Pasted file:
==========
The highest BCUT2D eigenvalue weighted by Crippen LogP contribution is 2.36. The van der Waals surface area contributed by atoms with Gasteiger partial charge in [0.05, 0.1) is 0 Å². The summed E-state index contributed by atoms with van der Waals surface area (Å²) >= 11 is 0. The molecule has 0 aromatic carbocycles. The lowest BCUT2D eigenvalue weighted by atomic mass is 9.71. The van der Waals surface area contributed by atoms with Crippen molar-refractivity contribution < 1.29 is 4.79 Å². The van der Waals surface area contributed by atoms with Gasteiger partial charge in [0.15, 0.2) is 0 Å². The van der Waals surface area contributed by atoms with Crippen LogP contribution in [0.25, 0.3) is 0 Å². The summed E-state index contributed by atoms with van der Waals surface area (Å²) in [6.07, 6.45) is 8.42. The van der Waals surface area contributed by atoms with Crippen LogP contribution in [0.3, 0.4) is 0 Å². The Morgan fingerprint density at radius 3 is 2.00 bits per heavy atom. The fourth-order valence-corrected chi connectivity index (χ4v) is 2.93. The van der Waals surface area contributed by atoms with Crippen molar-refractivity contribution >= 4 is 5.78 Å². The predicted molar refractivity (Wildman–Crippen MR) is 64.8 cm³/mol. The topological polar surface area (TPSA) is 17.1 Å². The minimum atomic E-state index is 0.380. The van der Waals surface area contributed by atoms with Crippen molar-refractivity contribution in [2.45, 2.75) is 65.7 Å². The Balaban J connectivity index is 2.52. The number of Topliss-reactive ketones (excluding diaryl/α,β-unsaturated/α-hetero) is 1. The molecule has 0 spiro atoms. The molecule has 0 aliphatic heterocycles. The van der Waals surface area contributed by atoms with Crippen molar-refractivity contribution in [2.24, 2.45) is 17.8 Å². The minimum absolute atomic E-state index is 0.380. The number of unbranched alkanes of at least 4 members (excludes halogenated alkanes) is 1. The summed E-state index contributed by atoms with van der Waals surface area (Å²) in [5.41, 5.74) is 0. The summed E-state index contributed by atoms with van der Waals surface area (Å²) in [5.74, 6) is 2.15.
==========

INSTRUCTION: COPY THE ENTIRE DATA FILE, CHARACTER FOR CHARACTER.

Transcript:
The highest BCUT2D eigenvalue weighted by Crippen LogP contribution is 2.36. The van der Waals surface area contributed by atoms with Gasteiger partial charge in [0.05, 0.1) is 0 Å². The summed E-state index contributed by atoms with van der Waals surface area (Å²) >= 11 is 0. The molecule has 0 aromatic carbocycles. The lowest BCUT2D eigenvalue weighted by atomic mass is 9.71. The van der Waals surface area contributed by atoms with Crippen molar-refractivity contribution < 1.29 is 4.79 Å². The van der Waals surface area contributed by atoms with Gasteiger partial charge in [0.15, 0.2) is 0 Å². The van der Waals surface area contributed by atoms with Crippen LogP contribution in [0.25, 0.3) is 0 Å². The summed E-state index contributed by atoms with van der Waals surface area (Å²) in [6.07, 6.45) is 8.42. The van der Waals surface area contributed by atoms with Crippen LogP contribution in [0.3, 0.4) is 0 Å². The Morgan fingerprint density at radius 3 is 2.00 bits per heavy atom. The fourth-order valence-corrected chi connectivity index (χ4v) is 2.93. The van der Waals surface area contributed by atoms with Crippen molar-refractivity contribution >= 4 is 5.78 Å². The predicted molar refractivity (Wildman–Crippen MR) is 64.8 cm³/mol. The topological polar surface area (TPSA) is 17.1 Å². The minimum atomic E-state index is 0.380. The van der Waals surface area contributed by atoms with Crippen molar-refractivity contribution in [2.45, 2.75) is 65.7 Å². The Balaban J connectivity index is 2.52. The number of Topliss-reactive ketones (excluding diaryl/α,β-unsaturated/α-hetero) is 1. The molecule has 0 spiro atoms. The molecule has 0 aliphatic heterocycles. The van der Waals surface area contributed by atoms with Crippen molar-refractivity contribution in [2.24, 2.45) is 17.8 Å². The minimum absolute atomic E-state index is 0.380. The number of unbranched alkanes of at least 4 members (excludes halogenated alkanes) is 1. The summed E-state index contributed by atoms with van der Waals surface area (Å²) in [5.41, 5.74) is 0. The summed E-state index contributed by atoms with van der Waals surface area (Å²) in [5.74, 6) is 2.15.